The 1995 Marijuana Rescheduling Petition

Becker: Becoming a Marijuana User


Can marijuana use be explained by some predisposition, allowing some predictor of marijuana use to be determined?

Howard Becker approached this issue in 1953 in an article on "Becoming a Marihuana User" in the American Journal of Sociology. Here is the abstract.

"An individual will be able to use marihuana for pleasure only when he (1)) learns to smoke it in a way that will produce real effects; (2)) learns to recognize the effects and connect them with drug use; and (3)) learns to enjoy the sensations he perceives. This proposition based on an analysis of fifty interviews with marihuana users, calls into question theories which ascribe behavior to antecedent predispositions and suggests the utility of explaining behavior in terms of the emergence of motives and dispositions in the course of experience."(35)

One of the topics Becker discussed with subjects was when users "didn't get high the first time." Becker is part of the sociological tradition which influenced Zinberg's Drug Set and Setting. which also discusses drug use as learned behavior. Becker observes that a user must learn to smoke marijuana properly, and "must learn to enjoy the effects he has just learned to experience."(36)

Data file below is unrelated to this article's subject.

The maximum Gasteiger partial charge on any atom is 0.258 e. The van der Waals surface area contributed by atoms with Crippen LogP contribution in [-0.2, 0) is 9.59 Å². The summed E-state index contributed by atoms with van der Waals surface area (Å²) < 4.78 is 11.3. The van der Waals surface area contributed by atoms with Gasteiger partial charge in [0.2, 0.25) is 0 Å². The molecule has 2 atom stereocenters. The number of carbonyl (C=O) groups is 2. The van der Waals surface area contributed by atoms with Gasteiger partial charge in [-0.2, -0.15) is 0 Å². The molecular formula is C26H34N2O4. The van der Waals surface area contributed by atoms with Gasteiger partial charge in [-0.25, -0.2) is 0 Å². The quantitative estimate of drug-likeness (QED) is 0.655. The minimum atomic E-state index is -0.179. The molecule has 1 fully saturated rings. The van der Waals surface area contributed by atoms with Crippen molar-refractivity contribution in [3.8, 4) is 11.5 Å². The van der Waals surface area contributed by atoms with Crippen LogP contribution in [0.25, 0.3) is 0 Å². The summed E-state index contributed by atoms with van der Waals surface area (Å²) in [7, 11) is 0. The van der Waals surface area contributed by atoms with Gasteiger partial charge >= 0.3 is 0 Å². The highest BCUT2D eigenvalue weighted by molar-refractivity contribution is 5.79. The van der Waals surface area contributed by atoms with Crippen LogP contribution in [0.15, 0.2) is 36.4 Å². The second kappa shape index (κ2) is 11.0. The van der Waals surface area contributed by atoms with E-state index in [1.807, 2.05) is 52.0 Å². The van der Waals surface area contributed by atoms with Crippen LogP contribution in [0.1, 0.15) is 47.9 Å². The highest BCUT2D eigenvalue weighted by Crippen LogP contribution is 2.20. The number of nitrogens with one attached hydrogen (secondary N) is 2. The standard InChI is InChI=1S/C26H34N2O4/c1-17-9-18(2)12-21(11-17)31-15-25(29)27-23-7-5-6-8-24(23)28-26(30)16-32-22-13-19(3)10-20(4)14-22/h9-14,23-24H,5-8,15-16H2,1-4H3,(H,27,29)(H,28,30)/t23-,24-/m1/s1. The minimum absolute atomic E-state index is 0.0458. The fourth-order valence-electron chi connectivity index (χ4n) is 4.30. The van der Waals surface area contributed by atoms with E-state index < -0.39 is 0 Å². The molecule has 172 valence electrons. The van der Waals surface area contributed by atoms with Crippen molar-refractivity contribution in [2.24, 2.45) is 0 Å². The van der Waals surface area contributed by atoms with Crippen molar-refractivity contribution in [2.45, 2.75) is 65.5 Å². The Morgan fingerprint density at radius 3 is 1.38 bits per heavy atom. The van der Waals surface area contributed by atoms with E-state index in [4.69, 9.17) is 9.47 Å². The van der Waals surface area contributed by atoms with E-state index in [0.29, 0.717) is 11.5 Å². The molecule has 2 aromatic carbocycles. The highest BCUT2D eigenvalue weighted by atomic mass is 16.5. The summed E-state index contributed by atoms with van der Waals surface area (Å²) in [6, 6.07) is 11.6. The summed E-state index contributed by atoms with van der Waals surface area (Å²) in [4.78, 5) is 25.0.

In his concluding remarks, Becker criticizes predictive theories regarding marijuana use. This criticism still holds today, as research reported below will demonstrate.

"In comparing this theory with those which ascribe marihuana use to motives or predispositions rooted deep in individual behavior, the evidence makes it clear that marihuana use for pleasure can occur only when the process described above is undergone and cannot occur without it. This is apparently so without reference to the nature of the individual's personality makeup or psychic problems. Such theories assume that people have stable modes of response which predetermine the way they will act in relation to any particular situation or object and that, when they come in contact with the given object or situation, they act in the way in which their makeup predisposes them."(37)

 

 
 
 
  
 
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